I have been reading Manning Clark’s A Historian’s Apprenticeship – a short book about writing the 6-volume History of Australia.
He sketched many of his initial piecemeal ideas and impressions in a little black book – ‘I began to write down ideas in all sorts of places’. He continues,
I wrote many an entry in the little black book when my colleagues at the Australian National University were telling each other at meetings of the Professional Board or the Faculty of Arts, in long a dreary speeches, how important their subject was and what a contribution they had made to the advancement of wisdom and knowledge. Sometimes the entries record the comfort derived from imagining these colleagues on the hoist in a garage for an oil and a grease in preparation for their next encounter with their academic rivals; sometimes they too are seen as being nailed to a cross, viewed from the eye of pity as men and women who would never get what they wanted – the power they coveted, or the applause or the recognition that were forever out of reach.
In working on the manuscript for my book, I have been reading and thinking about sheep and their role in settler-colonialism and the frontier wars.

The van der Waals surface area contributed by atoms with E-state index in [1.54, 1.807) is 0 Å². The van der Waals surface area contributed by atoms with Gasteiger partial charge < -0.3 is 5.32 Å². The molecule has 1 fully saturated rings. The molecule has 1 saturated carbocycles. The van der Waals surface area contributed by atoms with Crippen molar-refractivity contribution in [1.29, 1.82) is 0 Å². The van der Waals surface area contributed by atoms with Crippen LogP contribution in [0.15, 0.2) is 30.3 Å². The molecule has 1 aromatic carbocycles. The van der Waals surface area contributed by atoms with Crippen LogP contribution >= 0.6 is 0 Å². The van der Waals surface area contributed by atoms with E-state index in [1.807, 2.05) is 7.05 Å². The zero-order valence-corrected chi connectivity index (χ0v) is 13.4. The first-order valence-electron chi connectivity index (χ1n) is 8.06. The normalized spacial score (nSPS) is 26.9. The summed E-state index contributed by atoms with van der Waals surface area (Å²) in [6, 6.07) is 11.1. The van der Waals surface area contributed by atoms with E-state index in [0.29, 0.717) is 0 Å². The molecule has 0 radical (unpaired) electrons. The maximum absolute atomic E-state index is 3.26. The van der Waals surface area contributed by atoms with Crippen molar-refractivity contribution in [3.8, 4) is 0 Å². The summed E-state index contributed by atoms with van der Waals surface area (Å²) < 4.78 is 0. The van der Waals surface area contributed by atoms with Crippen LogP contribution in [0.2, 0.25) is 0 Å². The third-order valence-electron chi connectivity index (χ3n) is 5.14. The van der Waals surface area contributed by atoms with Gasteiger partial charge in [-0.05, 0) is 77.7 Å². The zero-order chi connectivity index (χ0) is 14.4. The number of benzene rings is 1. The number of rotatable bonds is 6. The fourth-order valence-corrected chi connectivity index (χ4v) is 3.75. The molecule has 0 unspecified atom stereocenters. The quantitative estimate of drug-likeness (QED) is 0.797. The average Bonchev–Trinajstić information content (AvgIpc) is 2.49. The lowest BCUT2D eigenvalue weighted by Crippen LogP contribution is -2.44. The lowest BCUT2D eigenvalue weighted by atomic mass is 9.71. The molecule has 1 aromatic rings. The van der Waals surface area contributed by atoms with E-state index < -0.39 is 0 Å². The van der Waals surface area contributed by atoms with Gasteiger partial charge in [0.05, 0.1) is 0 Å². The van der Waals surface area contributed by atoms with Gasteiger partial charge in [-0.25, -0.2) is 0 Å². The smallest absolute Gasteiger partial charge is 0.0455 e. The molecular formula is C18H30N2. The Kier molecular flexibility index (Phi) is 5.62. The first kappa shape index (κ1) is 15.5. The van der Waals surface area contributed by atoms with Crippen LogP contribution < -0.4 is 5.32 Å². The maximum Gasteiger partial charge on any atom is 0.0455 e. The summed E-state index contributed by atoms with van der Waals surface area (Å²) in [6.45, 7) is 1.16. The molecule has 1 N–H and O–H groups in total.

Robert Kenny’s, The Lamb Enters the Dreaming, is fascinating on many levels. I particularly liked this reflection:
‘It is important to appreciate here that the connection between the religious symbolism of the Lamb and the white things wandering around the paddocks was lost to the settlers, but not to the local people. Having been brought up a Christian, it never occurred to me until I came to write this book that Jesus as Lamb of God, or myself as Lost Sheep found, had any connection to the dumb, fluffy animals that dot the countryside. Of course, I would recognise “the Lamb” as a lamb, but I would not look at a lamb in a field and think of Jesus. Or a sheep that had wandered alone onto a road and think of an apostate Christian. Since I was a small child, the separation of the symbolic Lamb from the wool-bearing sheep has been granted, the result of centuries of separation. But if I had come across the Christian symbolism of the Lamb at the same time as the novel presence of sheep, this separation would not be – and it would certainly not be if I understood the spiritual and physical worlds as unseparated.’ – Robert Kenny, The Lamb Enters the Dreaming, Melb., Scribe: 2010.
Also, it is disturbing how much of the frontier violence revolved around sheep and agriculture. This map makes the impact of colonial expansion on Indigenous life obvious.
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